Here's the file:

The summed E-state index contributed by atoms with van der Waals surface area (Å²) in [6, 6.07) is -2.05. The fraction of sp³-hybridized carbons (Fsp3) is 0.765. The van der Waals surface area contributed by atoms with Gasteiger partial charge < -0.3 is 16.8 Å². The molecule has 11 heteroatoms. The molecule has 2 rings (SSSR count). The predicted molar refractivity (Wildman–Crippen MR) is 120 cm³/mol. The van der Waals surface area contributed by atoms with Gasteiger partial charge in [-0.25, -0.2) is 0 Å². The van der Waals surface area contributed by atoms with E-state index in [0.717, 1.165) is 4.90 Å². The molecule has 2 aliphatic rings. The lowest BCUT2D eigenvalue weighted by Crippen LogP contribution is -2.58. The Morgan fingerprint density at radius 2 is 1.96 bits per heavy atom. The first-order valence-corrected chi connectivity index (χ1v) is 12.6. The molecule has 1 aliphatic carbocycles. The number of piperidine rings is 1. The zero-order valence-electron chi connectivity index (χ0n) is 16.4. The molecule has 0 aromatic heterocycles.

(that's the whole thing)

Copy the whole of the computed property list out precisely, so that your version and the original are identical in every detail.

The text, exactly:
The summed E-state index contributed by atoms with van der Waals surface area (Å²) in [6, 6.07) is -2.05. The fraction of sp³-hybridized carbons (Fsp3) is 0.765. The van der Waals surface area contributed by atoms with Gasteiger partial charge < -0.3 is 16.8 Å². The molecule has 11 heteroatoms. The molecule has 2 rings (SSSR count). The predicted molar refractivity (Wildman–Crippen MR) is 120 cm³/mol. The van der Waals surface area contributed by atoms with Gasteiger partial charge in [-0.25, -0.2) is 0 Å². The van der Waals surface area contributed by atoms with E-state index in [0.717, 1.165) is 4.90 Å². The molecule has 2 aliphatic rings. The lowest BCUT2D eigenvalue weighted by Crippen LogP contribution is -2.58. The Morgan fingerprint density at radius 2 is 1.96 bits per heavy atom. The first-order valence-corrected chi connectivity index (χ1v) is 12.6. The molecule has 1 aliphatic carbocycles. The number of piperidine rings is 1. The zero-order valence-electron chi connectivity index (χ0n) is 16.4. The molecule has 0 aromatic heterocycles.